Who's The Criminal? APD Infiltrates Occupy Austin in the Name of “Public Safety”
In December 2011, seven activists organized under the Occupy Austin movement were arrested after they chained themselves together at the entrance to the port of Houston. The seven now face felony charges of "unlawful use of a criminal instrument." Since the arrest, it has come to light that members of APD were working undercover within Occupy Austin. The question facing the courts now is, did APD officers - in particular one officer the activists knew as "Butch" - provide lockboxes to the activists, thereby rendering their protest punishable as a felony.
Our friends at the ACLU-MA are as appalled as we are, and have already provided the linear version of events here. A more detailed account by Jordan Smith of The Austin Chronicle is here…and the first to break the news is an active Occupy Austin participant, Kit O’Connell, blogging here at FiredogLake.com, which includes the most relevant portions of the transcript of the hearing in Houston last week that brought to light these activities.
In a Harris County court on Wednesday, a judge was scheduled to rule whether to proceed forward or move to dismiss, essentially by suppressing much of the prosecution’s evidence against the Occupiers. The hearing was postponed by three weeks. Austin lawyers are seeking to quash the names of undercover APD officers "Dirk" and "Rick." APD handed over the subpoenaed documents to the judge for private review instead of entering them into public record.
While this controversy swirls around APD, we Austinites happen to be in the midst of passing our city budget, including the proposal for more patrol officers to be hired.
CointelPro – Coming to a City Near You!
Across the United States, urban police departments prioritize the drug war and the so-called “war on terror” over simply rooting out violent criminals. The war on drugs targets non-violent, low-level users for the most part, in an effort to log higher arrest numbers such that it appears they are doing their job. The war on terror, formerly the purview of federal entities, and now being done in conjunction with them, takes many forms including: data-mining, spying on people with no prior cause, infiltration into activist groups (many times acting as provocateurs as in the case of the Gulf Port 7) and the use of military tactics to chill free speech: all in the name of oppression of dissent.
The average violent crime clearance rate is under 50% nationwide, while non-violent people account for over 60% of the nation’s jail and prison population. Seven of ten non-violent offenders end up back in jail, while the white-collar drug lords sit confidently back and count their money. Expert groups like the Police Executive Research Forum recommend an increase in investigator pools, as well as increasing civilian support, as opposed to increasing field officers.1 Police chiefs and sheriffs – and their respective law enforcement unions, on the other hand – convince their respective purse-holders that they must fund more beat officers, lest they be seen as “soft on crime.”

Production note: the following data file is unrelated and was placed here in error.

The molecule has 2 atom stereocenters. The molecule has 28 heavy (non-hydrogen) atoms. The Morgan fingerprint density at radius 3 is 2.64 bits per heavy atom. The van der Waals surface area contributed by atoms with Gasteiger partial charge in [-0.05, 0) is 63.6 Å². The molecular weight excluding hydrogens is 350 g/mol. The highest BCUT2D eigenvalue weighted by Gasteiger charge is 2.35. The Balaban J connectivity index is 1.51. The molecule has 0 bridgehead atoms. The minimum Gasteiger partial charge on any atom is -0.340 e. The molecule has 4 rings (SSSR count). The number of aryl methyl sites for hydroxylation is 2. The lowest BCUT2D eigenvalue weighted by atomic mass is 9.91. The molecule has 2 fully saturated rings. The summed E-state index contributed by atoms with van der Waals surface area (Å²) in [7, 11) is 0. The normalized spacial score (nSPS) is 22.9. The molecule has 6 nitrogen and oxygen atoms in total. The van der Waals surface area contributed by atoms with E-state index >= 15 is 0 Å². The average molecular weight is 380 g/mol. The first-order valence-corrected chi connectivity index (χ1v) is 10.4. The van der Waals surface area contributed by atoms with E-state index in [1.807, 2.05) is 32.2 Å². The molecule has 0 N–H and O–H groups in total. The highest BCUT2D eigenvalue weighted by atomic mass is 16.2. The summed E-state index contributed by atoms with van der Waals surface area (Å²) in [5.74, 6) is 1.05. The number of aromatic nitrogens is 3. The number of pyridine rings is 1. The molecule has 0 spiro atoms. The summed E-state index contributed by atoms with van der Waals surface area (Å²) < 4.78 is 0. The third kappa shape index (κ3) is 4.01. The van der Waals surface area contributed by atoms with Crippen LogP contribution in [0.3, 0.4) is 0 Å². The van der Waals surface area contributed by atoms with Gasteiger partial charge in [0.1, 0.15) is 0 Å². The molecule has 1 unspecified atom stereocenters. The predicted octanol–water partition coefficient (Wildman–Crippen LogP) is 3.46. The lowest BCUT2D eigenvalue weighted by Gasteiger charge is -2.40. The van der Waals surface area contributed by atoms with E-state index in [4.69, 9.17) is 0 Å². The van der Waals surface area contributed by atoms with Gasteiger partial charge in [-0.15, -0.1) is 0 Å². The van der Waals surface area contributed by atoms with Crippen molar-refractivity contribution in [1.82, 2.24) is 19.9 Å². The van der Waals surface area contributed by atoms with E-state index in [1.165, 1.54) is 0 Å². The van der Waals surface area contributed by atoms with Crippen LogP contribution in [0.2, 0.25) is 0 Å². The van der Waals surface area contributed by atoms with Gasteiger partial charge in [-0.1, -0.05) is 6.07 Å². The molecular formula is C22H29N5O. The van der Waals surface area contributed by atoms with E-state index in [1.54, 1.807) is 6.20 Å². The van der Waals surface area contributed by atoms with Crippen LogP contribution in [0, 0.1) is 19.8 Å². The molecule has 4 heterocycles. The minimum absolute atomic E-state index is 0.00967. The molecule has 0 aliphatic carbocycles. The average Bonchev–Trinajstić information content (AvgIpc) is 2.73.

This dynamic occurs even when violent crime goes down: police claim responsibility for the downturns, yet cite external factors when there’s an upswing. They can’t have it both ways. Politicians still go along with building up police presence on the streets (but not necessarily patrolling neighborhoods) despite knowing that perpetuating the cycle does nothing to reduce crime. For police to justify their largesse, they must keep a steady flow of crime happening…or at least keep up the appearance that it is.
Meanwhile, outrageous acts by police against the population seem to be on the rise (based on YouTube evidence), yet district attorneys refuse to prosecute cops and police chiefs refuse to fire them. We “reward” this pattern by throwing more money at them with no accountability strings attached.
Let The Sun Shine In!
When we get a “rock star” police chief as in Austin, an energetic charmer with the gift of gab and a love for the camera, it’s hard not to get caught up in his promises of change. A little over five years ago, Chief Art Acevedo stormed our liberal enclave in an otherwise conservative state and promised to clean house and bring the department into the 21st century. He produced results in some ways: a few bad apples were fired, some policy was cleaned up, a long-awaited “disciplinary matrix” was instituted (he even joined us at the legislature to oppose “secure communities” which target undocumented workers) and he eagerly began building bridges with the community. 2